Boardgaming in 2017!


#182

I wasn’t aware of his last one at the time, but coop legacy fantasy adventuring with minis as an optional addon instead of the focus was way more up my alley than…I dunno, smithing Euro…anyway.


#183

I really liked the idea and theme of it but it was a very heavy game.


#184

I read the rules for Gloomhaven, and I was pretty impressed. Anyone know when non-backers will be able to buy this thing?


#185

I would be a lot more curious about Gloomhaven if I hadn’t played Forge Wars, the designers previous game. It had no wars and a pretty lousy forge mechanic.

-Tom


#186

I want a gloomhaven of my own, but I stupidly didn’t jump when it was up on miniature market and now it’s hopeless :(


#187

So is Chrononauts a good solitaire experience… ? English version is available here on amazon.de for a reasonable price (20$/€)…


#188

No345

-Tom


#189

is it a good multiplayer experience? (I already ordered it)…


#190

Well, based on the rules (50 pages!) I can confirm it contains at least some gloom and one haven.


#191

I think it is! It’s pretty simple. Basically Flux, but with a timeline of cards that you mess around with to represent ripples in time. There’s not a lot of strategy to it – like Flux, you just play until someone happens to win – but it’s easy whimsical gameplay that spins out a cute narrative in the form of alternate history.

Believe it or not, hearing that it has a 50 page rules book is the first thing I’ve heard about Gloomhaven that makes me want to play it.

-Tom


#192

I tried some new (for me) games last night.

Citadels An still in print classic from 2000. I got it as a Christmas present from well meaning family so I wanted to make sure I got it played. Having played it, I saw how it was a popular game for so long, but I don’t really feel the need to play it again. Games about guessing what another player is going to do with his turn tend to turn me off, and this was entirely that. Because while you can make an educated guess, its still just that, a guess. It is a bit annoying to see the game decided by who guessed correctly. Or, somebody lose because they got assassinated 4 out of the first 5 rounds (completely true!). I will keep it around, though, for the samll footprint and ability to play a larger group.

New Bedford Same as the old Bedford, really. I kid. This is a worker placement game about whaling. It plays pretty quickly, even with the full compliment of 4 players. Over 12 rounds, each player gets only 2 workers placement each round. However, the VP’s mostly come from whaling. One of the actions a player can do is launch one of their two boats. While a boat is out, players will pull tiles out of back. Most tiles have whales on them. However, a not small portion have empty water tiles. The whale tiles go into players boats, while the water tiles go back to bag. Meaning, it gets harder to get a whale tile as the game goes on. The other interesting thing about this game is capturing whales isn’t the same as scoring them. When a boat gets back to town, the crew expects to get paid. So, you have to pay for the whales you captured. If you can’t, you can sell them for some money, but the other players can then buy your whales and get the VP. So, there is some luck in the tile draw bag, but really lucky draws means needing a lot of money to score your whales, which often gives other players opportunities. When you aren’t preparing and launching boats, players can build new buildings, which are generally more powerful than starting buildings. Any player can use these, but have to pay the owner some money to do so. I bought this game to fill an hour’s play length, and it does so very well.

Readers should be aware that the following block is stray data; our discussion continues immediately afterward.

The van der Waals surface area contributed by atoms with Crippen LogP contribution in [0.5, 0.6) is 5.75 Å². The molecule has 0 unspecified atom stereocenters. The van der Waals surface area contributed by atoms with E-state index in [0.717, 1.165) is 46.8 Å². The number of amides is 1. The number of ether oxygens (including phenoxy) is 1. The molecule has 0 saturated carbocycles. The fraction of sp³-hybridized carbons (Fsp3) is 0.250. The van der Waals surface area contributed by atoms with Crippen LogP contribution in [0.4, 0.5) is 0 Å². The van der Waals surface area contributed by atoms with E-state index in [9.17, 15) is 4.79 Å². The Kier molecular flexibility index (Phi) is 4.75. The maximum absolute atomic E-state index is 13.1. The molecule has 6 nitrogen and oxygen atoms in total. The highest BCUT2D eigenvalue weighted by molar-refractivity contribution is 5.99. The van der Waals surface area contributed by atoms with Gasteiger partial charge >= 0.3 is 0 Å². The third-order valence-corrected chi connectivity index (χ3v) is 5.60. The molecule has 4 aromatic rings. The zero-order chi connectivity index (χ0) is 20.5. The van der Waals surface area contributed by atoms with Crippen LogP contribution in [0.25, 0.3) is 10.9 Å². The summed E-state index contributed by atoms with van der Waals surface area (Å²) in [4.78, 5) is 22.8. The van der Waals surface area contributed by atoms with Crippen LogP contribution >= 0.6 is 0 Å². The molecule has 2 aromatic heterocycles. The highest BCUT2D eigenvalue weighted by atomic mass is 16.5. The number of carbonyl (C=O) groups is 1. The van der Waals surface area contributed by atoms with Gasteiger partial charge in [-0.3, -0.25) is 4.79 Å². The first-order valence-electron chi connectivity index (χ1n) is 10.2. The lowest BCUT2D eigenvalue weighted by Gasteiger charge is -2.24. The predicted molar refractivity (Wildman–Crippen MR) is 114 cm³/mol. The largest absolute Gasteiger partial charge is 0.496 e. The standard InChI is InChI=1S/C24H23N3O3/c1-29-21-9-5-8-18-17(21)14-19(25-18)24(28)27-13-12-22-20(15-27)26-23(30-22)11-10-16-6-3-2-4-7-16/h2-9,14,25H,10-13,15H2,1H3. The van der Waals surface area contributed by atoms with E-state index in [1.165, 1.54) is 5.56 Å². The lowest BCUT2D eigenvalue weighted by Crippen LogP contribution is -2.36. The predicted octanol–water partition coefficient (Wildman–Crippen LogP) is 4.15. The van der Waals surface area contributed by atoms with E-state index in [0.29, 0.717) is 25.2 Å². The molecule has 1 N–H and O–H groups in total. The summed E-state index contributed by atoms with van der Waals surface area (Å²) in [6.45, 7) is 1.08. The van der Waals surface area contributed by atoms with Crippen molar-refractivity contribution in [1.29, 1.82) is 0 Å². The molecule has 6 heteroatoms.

Celestia Push your luck, meets a little bit of bluffing. You are aboard a sky ship of some sort, and take turns being captain. There are 9 or there’s about stops, with each stop offering a progressively bigger reward. The captain rolls dice (with later stops rolling more dice), and everyone BUT the captain can hop off the boat if they don’t trust the captain. Because the captain has to play cards to match the symbols on the dice. So, a captain with a large hand of cards merits trust. A captain with few cards gets players worried. Of course, if you are next in line to be captain, you have to consider your own ability to pilot that ship, because the captain is stuck playing the dice. If the captain can’t play cards to match the dice, well, the ship crashes and everyone on board gets nothing. Judgement? Cute, amusing, but lacks enough depth for me to recommend it. Don’t get me wrong, a light game is fine depending on what you are looking to play.

Bottom of the 9th Speaking of light fillers, I finally tried this baseball game I bought second hand. It takes place over a single half inning in a tied game at the, you guessed it, bottom of the ninth. If the home team can score a single run, they win the game. Otherwise, its extra innings and the board game says the defense wins. This two player filler basically has two mechanics. The first is guessing the pitch. Both players have two wood discs, one saying high and low the other saying inside and away. Both players secretely chose a side for each disc. The batter wants to match the pitcher’s selection, while the pitcher wants to fool the batter. Succeeding in 1 disc gives a benefit to both players. Succeeding in both gives a big benefit to that player. The next mechanic is dice based. The pitcher rolls two dice. Depending on how much he fooled the other batter, he can reroll one of them, or adjust one. One die has faces for Strike, Ball, and painting the Corner. The other dice is just a d6. The batter than rolls his one d6, trying to beat the pitcher’s dice in case of a ball, or go below it in case of a strike. A corner pitch? Has to be matched. Adding some variety is mutliple pitcher and hitter cards (modeled after trading cards), each with some special ability or trait. Oh, and pitcher’s can gain fatigue! So, this IS a light filler game I would recommend, though Baseball Highlights 2045 is the better baseball game.